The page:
Building user interfaces for iOS requires lots of imperative code. As a developer, you create views, configure them, and add them to the hierarchy. You then have to implement callbacks to controllers, which in turn must change the state of your views. Implementing this two-way data flow, even for a simple UI, can be tedious and error prone.
At Facebook, we’re very familiar with this issue. News Feed on iOS is a complex list interface, made up of a variety of row types, with each row having unique layout and interactions. Keeping the infrastructure for this complex list both maintainable and performant quickly became a difficult task, especially under constant iteration.
To tackle this challenge, we wanted a better abstraction. We drew inspiration from React and its functional reactive programming model for building UI and made a native, Objective-C++ library called ComponentKit which is now used to render News Feed in the Facebook iOS app.
Today we’re very excited to announce that we are making ComponentKit open source!
ComponentKit takes a functional, declarative approach to building UI and emphasizes a one-way data flow from immutable models to immutable components that describe how views should be configured.
A hierarchy of components is a blueprint for how your UI should look. This blueprint is then taken by the infrastructure that renders it as a hierarchy of UIKit elements.
ComponentKit lets you focus on what your UI should look like, rather than on the steps necessary to build it, which is more common with traditional imperative approaches.
For example, in regular iOS development, to display a view with a header, text and a footer you would have to:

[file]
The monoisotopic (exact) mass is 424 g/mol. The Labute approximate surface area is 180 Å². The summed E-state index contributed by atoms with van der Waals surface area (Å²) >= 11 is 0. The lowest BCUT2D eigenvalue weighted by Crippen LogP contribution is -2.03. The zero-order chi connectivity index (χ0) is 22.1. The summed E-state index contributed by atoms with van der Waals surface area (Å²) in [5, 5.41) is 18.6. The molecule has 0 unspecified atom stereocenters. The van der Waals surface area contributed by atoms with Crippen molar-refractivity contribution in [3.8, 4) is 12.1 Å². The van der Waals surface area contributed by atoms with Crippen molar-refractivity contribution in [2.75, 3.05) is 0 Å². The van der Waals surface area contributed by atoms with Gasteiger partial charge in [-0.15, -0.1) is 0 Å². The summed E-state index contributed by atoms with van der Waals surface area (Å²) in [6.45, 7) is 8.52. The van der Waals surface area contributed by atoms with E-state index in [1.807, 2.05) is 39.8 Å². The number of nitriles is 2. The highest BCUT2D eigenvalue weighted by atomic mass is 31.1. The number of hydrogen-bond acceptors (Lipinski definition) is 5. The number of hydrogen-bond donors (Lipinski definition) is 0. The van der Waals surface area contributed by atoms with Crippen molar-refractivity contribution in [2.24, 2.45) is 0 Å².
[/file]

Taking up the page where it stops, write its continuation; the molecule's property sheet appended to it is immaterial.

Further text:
- Create a header view, a text view, a footer view and store them in three different instance variables
- Add these three views as subviews of their container
- Add constraints so that each view has the same width as their container
- And finally add more constraints so that the views are positioned correctly and stacked together.
ComponentKit is declarative; it asks you to describe *what you want* not how it should be done, like so: “I want a header component, a text component and a footer component stacked together vertically and stretched horizontally.”
ComponentKit entirely abstracts the task of rendering UI on the screen away from the developer. This means optimizations can be performed in a single place to benefit all code that builds on ComponentKit. It performs layout on a background thread, creates the minimal view hierarchy to render the components on screen and has intelligent view reuse. This results in great scroll performance and a snappy system overall.
If you want to dive deeper into the details of how ComponentKit works you can check out this article from Adam Ernst or the second half of this @Scale talk by Ari Grant.
Migrating iOS News Feed to ComponentKit
ComponentKit gave us performance and reliability gains in News Feed UI Rendering and made the system easier to reason about. It allowed us to:
- Reduce the size of our rendering code by 70%. Manual and intricate layout code was completely removed as it was no longer needed.
- Significantly improve scroll performance. ComponentKit eliminated many superfluous container views and significantly flattened our view hierarchy. A flatter hierarchy means less time spent on the main thread to render UI.
- Improve test coverage. ComponentKit made it easy to build modular UI for which each piece can then be tested in isolation. We now have almost all of News Feed UI under test coverage using snapshot tests.
With less code to maintain, fewer bugs to fix, and more tests, we get to spend more time building awesome things.
ComponentKit has been used in News Feed for over six months in production and we are excited to push it even further. Today, we’re open-sourcing ComponentKit to share with the iOS developer community the same productivity and performance gains we’ve had at Facebook. We are excited for you to use it and we look forward to hearing your feedback.
With ComponentKit we are rethinking how we build interfaces on iOS. We can’t wait to see what you build with it.